With the summer film season coming to a close, the box office winner will be “The Avengers” with “The Dark Knight Rises” a close second; both earned $100 million-plus. Already trailers for fall and holiday season movies are popping up in theaters, signaling that it’s time to look ahead.
September has never been a strong month for movie openings. Vacations end, school starts and the box office take goes down. The releases for September are usually weak, with one huge exception for 2012.
“The Master” (release date: Sept. 14) marks the return of writer/director Paul Thomas Anderson with his first film since “There Will Be Blood” (2007). This time, instead of the oil business, Anderson sets his focus on the leader of a Scientology-like cult with Philip Seymour Hoffman starring as a quasi-religious leader who rises to fame just after World War II. The film also marks the return of Joaquin Phoenix, absent from the screen for almost four years, as one of his ardent believers. Amy Adams also stars in what is being touted as a serious Oscar contender.
September has a few other highlights:
“Arbitrage” (release date: Sept. 14) is a Richard Gere project about a billionaire hedge fund manager on the eve of selling his company who’s keeping some serious secrets. Susan Sarandon stars as his wife with Tim Roth and Brit Marling also in the cast. It looks like a typical Gere project — a compelling character that doesn’t stretch his range too much.
Never say never. Clint Eastwood recently announced his retirement from acting, but soon after, director Robert Lorenz talked him into playing an aging baseball scout who goes on the road one last time with his daughter, played by Amy Adams in “The Trouble with the Curve.” The film boasts a great supporting cast with John Goodman and Justin Timberlake (release date: Sept. 21)
“Looper” (release date: Sept. 28) looks interesting, too, with Joseph Gordon-Levitt as a hit man from the future. Set in 2072 when time travel has been invented but outlawed, the bad guys have found a clever way to deal with their enemies — sending them back in time to disappear forever. The twisted plot is a brainteaser with Gordon-Levitt’s older self (played by Bruce Willis) sent back to kill him. Uh? Also starring Emily Blunt and Jeff Daniels.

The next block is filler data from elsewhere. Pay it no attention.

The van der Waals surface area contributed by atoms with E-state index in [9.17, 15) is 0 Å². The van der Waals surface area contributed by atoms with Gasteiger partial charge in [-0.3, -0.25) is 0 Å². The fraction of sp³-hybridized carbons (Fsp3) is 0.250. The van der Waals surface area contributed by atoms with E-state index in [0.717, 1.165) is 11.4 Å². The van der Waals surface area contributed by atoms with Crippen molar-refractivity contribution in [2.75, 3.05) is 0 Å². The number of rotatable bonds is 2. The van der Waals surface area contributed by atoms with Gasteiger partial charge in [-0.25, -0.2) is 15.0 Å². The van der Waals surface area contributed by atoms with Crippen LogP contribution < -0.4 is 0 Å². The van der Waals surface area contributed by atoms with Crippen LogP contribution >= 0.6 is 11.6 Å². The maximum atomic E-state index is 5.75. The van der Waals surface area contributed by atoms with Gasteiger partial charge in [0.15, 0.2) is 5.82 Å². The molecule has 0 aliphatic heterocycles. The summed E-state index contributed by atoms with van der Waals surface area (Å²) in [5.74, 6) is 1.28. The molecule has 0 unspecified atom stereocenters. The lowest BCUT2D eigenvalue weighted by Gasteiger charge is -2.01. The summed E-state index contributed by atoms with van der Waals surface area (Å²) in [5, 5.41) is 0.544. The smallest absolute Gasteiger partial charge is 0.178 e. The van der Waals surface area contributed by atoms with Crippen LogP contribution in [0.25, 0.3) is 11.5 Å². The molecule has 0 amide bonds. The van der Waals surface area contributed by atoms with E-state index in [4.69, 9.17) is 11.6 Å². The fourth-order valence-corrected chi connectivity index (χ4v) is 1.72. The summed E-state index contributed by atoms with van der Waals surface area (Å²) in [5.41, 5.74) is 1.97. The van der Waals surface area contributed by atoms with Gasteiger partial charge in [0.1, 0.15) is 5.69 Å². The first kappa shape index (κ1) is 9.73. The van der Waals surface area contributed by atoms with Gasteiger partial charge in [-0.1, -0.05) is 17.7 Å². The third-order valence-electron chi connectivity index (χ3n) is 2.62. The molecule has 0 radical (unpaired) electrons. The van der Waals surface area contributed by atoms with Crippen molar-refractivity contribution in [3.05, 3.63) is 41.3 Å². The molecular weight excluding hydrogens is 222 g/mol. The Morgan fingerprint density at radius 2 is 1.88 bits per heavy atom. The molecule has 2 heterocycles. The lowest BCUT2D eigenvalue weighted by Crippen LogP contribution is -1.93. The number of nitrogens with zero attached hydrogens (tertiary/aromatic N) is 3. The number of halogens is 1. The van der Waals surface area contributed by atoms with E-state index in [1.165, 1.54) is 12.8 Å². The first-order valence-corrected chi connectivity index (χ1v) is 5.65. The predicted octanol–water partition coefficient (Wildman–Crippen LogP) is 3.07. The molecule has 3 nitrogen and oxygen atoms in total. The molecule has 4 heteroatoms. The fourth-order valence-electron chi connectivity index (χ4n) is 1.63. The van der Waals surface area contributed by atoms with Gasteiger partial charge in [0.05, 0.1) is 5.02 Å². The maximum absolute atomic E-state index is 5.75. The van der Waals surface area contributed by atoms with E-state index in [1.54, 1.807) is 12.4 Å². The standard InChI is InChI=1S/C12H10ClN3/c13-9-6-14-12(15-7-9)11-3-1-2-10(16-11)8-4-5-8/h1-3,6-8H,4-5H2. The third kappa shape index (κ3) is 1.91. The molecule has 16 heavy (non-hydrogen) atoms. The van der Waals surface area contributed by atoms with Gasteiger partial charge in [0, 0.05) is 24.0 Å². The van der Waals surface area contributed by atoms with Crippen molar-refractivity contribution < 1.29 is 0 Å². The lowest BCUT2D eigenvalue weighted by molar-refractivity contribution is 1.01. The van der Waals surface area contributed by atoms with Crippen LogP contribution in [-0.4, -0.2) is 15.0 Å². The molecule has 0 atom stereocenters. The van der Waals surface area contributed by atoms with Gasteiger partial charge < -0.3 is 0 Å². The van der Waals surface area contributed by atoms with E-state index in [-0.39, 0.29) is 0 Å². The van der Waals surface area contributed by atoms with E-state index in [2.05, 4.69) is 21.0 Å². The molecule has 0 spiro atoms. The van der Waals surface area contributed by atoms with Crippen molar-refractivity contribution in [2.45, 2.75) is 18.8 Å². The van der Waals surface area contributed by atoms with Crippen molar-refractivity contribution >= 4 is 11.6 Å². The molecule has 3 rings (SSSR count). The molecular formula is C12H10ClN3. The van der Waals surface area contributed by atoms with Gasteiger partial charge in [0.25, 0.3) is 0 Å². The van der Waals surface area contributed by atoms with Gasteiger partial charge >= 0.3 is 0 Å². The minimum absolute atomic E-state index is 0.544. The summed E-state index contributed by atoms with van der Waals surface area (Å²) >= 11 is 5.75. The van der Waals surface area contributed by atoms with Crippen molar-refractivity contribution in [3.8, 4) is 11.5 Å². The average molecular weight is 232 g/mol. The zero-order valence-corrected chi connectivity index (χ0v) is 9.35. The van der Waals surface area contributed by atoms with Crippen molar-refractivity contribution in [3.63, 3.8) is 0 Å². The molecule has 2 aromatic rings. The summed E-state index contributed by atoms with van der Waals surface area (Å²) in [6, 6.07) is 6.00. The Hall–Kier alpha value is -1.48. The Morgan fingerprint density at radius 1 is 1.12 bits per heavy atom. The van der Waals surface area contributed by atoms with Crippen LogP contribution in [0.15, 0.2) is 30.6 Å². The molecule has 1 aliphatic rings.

October looks more promising with the return of one of my favorite directors, Andrew Dominik, who teams up with Brad Pitt a second time for “Killing Them Softly” (release date: Oct. 19). Their first film, “The Assassination of Jesse James by the Coward Robert Ford” (2007), ranks high on my Top 10 list, but sadly it failed to register much attention. This one looks to be more mainstream with Pitt playing a mob enforcer sent to deal with two punks who rob a high stakes poker game. Richard Jenkins, James Gandolfini and Ray Liotta also star.
Buzz is also good for “Argo” (release date: Oct. 12) directed by and starring Ben Affleck as a CIA agent who is forced to improvise during the 1979 Tehran hostage crisis to secure some U.S. diplomats. Based on true events, Affleck’s character creates the charade of a movie production to fool the Iranians into letting them into the country so they can smuggle out the diplomats hiding in the Canadian ambassador’s residence. The title comes from the name of the science fiction screenplay used in the plot.
Recent still photos of Tom Hanks and Halle Berry released from the set of “Cloud Atlas” created a stir, setting curious minds to work learning more about this project. Beware the movie that cannot easily be explained in a sentence or two. Remember Darren Aronofsky’s 2006 bomb, “The Fountain”? This has similar themes of past, present and future with Hanks, Berry and others playing multiple characters and crossing genders. It’s risky, but with the potential for a big payoff. Still, I have a bad feeling about this one.
Two projects generating a lot of anticipation for the 2012 holiday season have now been put off until 2013. Baz Luhrmann’s “The Great Gatsby” in 3D (groan) will now premiere in summer 2013. Producers are putting a good face on the reschedule saying that the film is so good it deserves a larger summer opening. Still it just doesn’t make sense to take the film out of Oscar competition, which leaves me to wonder as to the real reason.
The Coen Brothers have set their sights on the New York folk music scene of the ’60s with “Inside Llewyn Davis,” which was supposed to appear this fall and has now been pushed to February 2013. Starring in the titular role is Oscar Isaac with Carey Mulligan and the now ubiquitous Justin Timberlake and John Goodman also in the cast as musicians.
There is much more to come as the holidays approach including the release of Peter Jackson’s greatly anticipated “The Hobbit: An Unexpected Journey.” When it cools down a little, we’ll take a look at this film and more.